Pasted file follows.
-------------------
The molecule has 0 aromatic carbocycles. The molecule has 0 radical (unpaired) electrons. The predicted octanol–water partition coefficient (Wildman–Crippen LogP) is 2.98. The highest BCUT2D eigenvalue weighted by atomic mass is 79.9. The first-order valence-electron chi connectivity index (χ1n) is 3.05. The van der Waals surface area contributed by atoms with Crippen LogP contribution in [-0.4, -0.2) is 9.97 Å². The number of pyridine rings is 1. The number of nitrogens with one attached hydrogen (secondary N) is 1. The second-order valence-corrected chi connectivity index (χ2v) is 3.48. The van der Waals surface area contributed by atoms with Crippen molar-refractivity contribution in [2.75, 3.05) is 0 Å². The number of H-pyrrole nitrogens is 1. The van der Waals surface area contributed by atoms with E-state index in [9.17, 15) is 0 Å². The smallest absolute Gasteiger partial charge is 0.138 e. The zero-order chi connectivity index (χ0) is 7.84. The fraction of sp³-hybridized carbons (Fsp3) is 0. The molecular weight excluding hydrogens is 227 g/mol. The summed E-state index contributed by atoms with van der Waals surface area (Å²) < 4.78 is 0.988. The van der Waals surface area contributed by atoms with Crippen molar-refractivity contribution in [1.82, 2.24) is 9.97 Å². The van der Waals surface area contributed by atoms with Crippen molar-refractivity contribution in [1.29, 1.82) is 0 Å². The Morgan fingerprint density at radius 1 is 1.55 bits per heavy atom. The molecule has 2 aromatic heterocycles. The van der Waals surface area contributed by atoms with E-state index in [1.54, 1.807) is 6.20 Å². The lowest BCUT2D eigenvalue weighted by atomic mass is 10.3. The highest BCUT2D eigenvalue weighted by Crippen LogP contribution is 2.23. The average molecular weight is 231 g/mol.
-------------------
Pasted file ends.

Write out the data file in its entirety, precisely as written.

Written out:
The molecule has 0 aromatic carbocycles. The molecule has 0 radical (unpaired) electrons. The predicted octanol–water partition coefficient (Wildman–Crippen LogP) is 2.98. The highest BCUT2D eigenvalue weighted by atomic mass is 79.9. The first-order valence-electron chi connectivity index (χ1n) is 3.05. The van der Waals surface area contributed by atoms with Crippen LogP contribution in [-0.4, -0.2) is 9.97 Å². The number of pyridine rings is 1. The number of nitrogens with one attached hydrogen (secondary N) is 1. The second-order valence-corrected chi connectivity index (χ2v) is 3.48. The van der Waals surface area contributed by atoms with Crippen molar-refractivity contribution in [2.75, 3.05) is 0 Å². The number of H-pyrrole nitrogens is 1. The van der Waals surface area contributed by atoms with E-state index in [9.17, 15) is 0 Å². The smallest absolute Gasteiger partial charge is 0.138 e. The zero-order chi connectivity index (χ0) is 7.84. The fraction of sp³-hybridized carbons (Fsp3) is 0. The molecular weight excluding hydrogens is 227 g/mol. The summed E-state index contributed by atoms with van der Waals surface area (Å²) < 4.78 is 0.988. The van der Waals surface area contributed by atoms with Crippen molar-refractivity contribution in [1.82, 2.24) is 9.97 Å². The van der Waals surface area contributed by atoms with Crippen molar-refractivity contribution in [1.29, 1.82) is 0 Å². The Morgan fingerprint density at radius 1 is 1.55 bits per heavy atom. The molecule has 2 aromatic heterocycles. The van der Waals surface area contributed by atoms with E-state index in [1.54, 1.807) is 6.20 Å². The lowest BCUT2D eigenvalue weighted by atomic mass is 10.3. The highest BCUT2D eigenvalue weighted by Crippen LogP contribution is 2.23. The average molecular weight is 231 g/mol.